“The Yes to AV campaign claim to be speaking for the British public – but are in fact driven by narrow political considerations and their own self-interest. As these newly-elected MPs have said, AV is not the way to rebuild trust between the public and the politicians who represent them.

“Next year the British people will have to make a decision on whether they want the country to start using a voting system which nobody really wants, which is complicated and unfair, and which is massively expensive to administer – or to stick with the current tried and tested system that delivers clear, effective and decisive results.

“This is the real choice facing voters next May.”

 

T EN REASONS TO VOTE NO NEXT MAY

1. AV IS OBSCURE: Only three countries in the world use AV for their national

elections: Fiji, Australia, and Papua New Guinea.

2. AV IS UNFAIR: Supporters of fringe parties can end up having their vote counted

five or six times – and potentially decide the outcome of the election – while people

who backed the mainstream candidates only get one vote.

3. AV IS UNEQUAL: AV treats someone’s fifth or sixth choice as having the same

importance as someone’s else’s first preference – but there is a big difference

between positively wanting one candidate to win and being able to ‘put up with’

another.

4. AV IS ‘EVEN LESS PROPORTIONAL’ THAN THE CURRENT SYSTEM: So

concluded the independent Royal Commission chaired by the senior Liberal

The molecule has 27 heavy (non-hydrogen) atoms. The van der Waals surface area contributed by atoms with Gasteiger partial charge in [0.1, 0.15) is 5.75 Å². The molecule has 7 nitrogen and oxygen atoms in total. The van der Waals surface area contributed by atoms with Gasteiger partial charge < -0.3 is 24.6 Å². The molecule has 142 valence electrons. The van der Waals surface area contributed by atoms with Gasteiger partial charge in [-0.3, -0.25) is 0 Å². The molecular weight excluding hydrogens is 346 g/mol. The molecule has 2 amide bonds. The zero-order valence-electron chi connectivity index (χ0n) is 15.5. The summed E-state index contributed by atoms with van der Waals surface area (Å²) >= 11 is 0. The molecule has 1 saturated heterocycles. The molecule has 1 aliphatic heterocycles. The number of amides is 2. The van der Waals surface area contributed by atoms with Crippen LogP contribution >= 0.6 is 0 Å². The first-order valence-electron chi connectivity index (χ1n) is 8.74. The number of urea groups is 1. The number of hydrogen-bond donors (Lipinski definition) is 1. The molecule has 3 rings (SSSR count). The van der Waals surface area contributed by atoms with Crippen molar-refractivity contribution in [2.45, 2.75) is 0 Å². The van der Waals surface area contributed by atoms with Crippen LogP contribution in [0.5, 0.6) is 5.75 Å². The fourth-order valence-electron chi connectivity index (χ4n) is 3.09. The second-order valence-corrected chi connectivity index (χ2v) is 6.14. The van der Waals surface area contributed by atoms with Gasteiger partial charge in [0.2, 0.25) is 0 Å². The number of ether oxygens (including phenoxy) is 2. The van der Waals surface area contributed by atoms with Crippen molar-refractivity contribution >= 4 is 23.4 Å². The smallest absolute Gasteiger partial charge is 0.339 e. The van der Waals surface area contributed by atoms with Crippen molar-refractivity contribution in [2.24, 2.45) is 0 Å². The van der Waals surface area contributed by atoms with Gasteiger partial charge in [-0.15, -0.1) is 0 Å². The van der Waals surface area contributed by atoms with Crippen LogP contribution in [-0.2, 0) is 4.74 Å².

Democrat Roy Jenkins in 1998

5. AV IS ‘DISTURBINGLY UNPREDICTABLE’ – another warning from Roy Jenkins.

Elections fought under AV would either wildly increase the majority of the winning

party (e.g. Labour in 1997, the Tories in the 1980s) or create hung parliaments by

giving the balance of power to the third party.

6. AV IS NOT WANTED – EVEN BY THE YES CAMPAIGN: Before the general

election, Nick Clegg described AV as “a miserable little compromise” and the

Electoral Reform Society said they did “not regard it as suitable for the election of a

representative body, e.g. a parliament”.

7. AV IS NO-ONE’S FIRST CHOICE: AV was not in the manifestos of either the

Conservative Party or the Liberal Democrats. Many people who want voting reform

have spent years campaigning for proportional representation – which AV is not.

8. AV IS COMPLEX: The Government will have to spend millions of pounds explaining

to voters how AV works to prevent a fall in turnout at elections. In Australia, the only

reason they have high turnout is because they made voting compulsory.

9. AV IS EXPENSIVE: Under AV we won’t be able to count ballot papers by hand on

election night if we want a quick, decisive election result. Local councils will have to

purchase electronic counting machines that are very expensive and prone to

malfunction.

10.AV IS NOT THE REFORM WE NEED: There are lots of genuine reforms which

would go some way to restoring people’s trust in politics – but changing our voting

system to AV is not one of them. That’s why it’s a shame that we’re about to spend

£90 million and five months debating a system that nobody really wants.